Disney really has it figured out. Of all the parks we visited, they were far ahead in all the mechanics of crowd motion. Parking was a joy (and how often can you say that?) – we found ourselves performing an intricate choreography with dozens of other cars resulting in every odd numbered spot being filled while every even numbered spot remained empty. This allowed extra room for families to get out of their car, gather the kids, strollers, and all their gear without bumping into each other. It was a brilliant idea since a huge percent of Disneyland's daily crowd arrives right when the park opens. Inside, the efficiency was much the same. We were twirled on and off rides by skillful handlers. In many cases, the rides didn't even stop
Our first ride of the day was "Buzz Lightyear" with very minimal waiting. When it came time to board, we simply stepped onto a moving platform then into a moving car. There are two riders per car and each is armed with a Regulation Issue Star Command Blaster and points are racked up by hitting targets with a laser light. As an aid to tracking Zurg and his evil minions, each car is equipped with a joystick that turns the car 360 degrees . The ride is always in motion - even when riders are exiting the cars. You step out onto the same moving platform you entered on and a new crew steps into that car a few seconds later. All four of us had a great time on this ride.
On our way to the north end of the park (towards the smaller kiddy rides), we passed the Matterhorn and decided to give it a go. We didn't remember that the Matterhorn was the 2nd most thrilling ride at Disney behind Space Mountain. All we knew was that the girls were tall enough to ride and the wait wasn't very long. As we got closer to the front of the line, we could see other riders exiting the ride. None of the kids were as young as ours but some were pretty young and none of them were in hysterics. Riders straddle a bench down the middle of each "log", two riders per section, with kids sitting between their parent's legs (leaning back against Mom or Dad). I think kids feel pretty secure riding like this and I appreciated that I was able to wrap my arms around my little ride-mate to help her feel safe if things got scary. The kids were fine with the clanking/bumping ascent and the dark tunnel and were only briefly freaked out by the first horrific drop (which actually freaked me out). The speed, g-force, and sharp turns were a little alarming but both girls settled in and started to really enjoy it – giggling with delight. At the end of the ride, the abominable snowman, with gleaming red eyes and a ferocious roar caused Maddy to dissolve into a paroxysm of tears. Were it not for the Yeti, we're pretty sure both kids would have been happy to ride again.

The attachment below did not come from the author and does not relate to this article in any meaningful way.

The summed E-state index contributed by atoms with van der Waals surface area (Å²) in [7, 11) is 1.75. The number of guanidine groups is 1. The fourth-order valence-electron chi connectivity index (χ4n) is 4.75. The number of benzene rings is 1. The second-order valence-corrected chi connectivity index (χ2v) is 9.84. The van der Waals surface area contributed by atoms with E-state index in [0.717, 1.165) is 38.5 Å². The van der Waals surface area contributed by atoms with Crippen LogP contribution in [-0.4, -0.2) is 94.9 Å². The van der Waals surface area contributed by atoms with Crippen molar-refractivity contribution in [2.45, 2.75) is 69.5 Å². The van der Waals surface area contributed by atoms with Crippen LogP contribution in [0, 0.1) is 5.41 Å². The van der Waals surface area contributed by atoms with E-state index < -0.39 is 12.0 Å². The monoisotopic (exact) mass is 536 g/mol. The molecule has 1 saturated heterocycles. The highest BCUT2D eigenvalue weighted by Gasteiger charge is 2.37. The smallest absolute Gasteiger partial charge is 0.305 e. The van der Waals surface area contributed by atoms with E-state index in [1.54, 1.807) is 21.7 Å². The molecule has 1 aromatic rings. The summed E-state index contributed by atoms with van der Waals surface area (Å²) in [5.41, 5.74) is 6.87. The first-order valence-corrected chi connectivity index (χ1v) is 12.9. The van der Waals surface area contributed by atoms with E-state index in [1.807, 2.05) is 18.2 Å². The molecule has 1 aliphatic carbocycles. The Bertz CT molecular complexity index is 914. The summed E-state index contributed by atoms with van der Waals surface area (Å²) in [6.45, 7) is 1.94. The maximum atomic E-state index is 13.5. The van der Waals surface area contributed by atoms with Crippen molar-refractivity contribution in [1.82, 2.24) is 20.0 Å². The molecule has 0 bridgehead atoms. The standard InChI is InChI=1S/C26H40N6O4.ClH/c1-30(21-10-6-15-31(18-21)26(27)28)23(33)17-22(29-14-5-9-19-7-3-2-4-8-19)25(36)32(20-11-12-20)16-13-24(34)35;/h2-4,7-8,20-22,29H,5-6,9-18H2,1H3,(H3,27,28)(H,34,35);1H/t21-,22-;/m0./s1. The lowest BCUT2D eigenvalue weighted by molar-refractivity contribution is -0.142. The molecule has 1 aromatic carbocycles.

After experiencing the thrill of the Matterhorn, we thought the kids might think Donald's Boat ride is a big hairy snooze-fest.
Speaking of which, our next ride was Dumbo.
The girls were fascinated by the totem poles and Mommy and Daddy appreciated the air conditioning and seats. And we liked the show too. (I had trouble sleeping that night because the Tiki Room song was stuck in my head for hours!)
I remembered all the scary parts of the Pirates of the Caribbean ride and felt pretty sure that the girls would be okay with all of it. However, I didn't know that the entire ride was revamped! It was dark and the special effects and eerie music made it really scary. I couldn't see the boat in front of us but heard people scream and knew we were about to go over the waterfall. (two boat drops in the new version of this ride). The kids were on the verge of crying through the entire first half of the ride. Gwen did the whole ride with Daddy's arm clutched in her two hands against her forehead so she could pull it down over her eyes whenever things got too scary. They only started to relax when the scenery got brighter and more festive (ie singing and dancing pirates). When it was over, Gwen wanted to ride it again but Maddy wasn't so enthusiastic.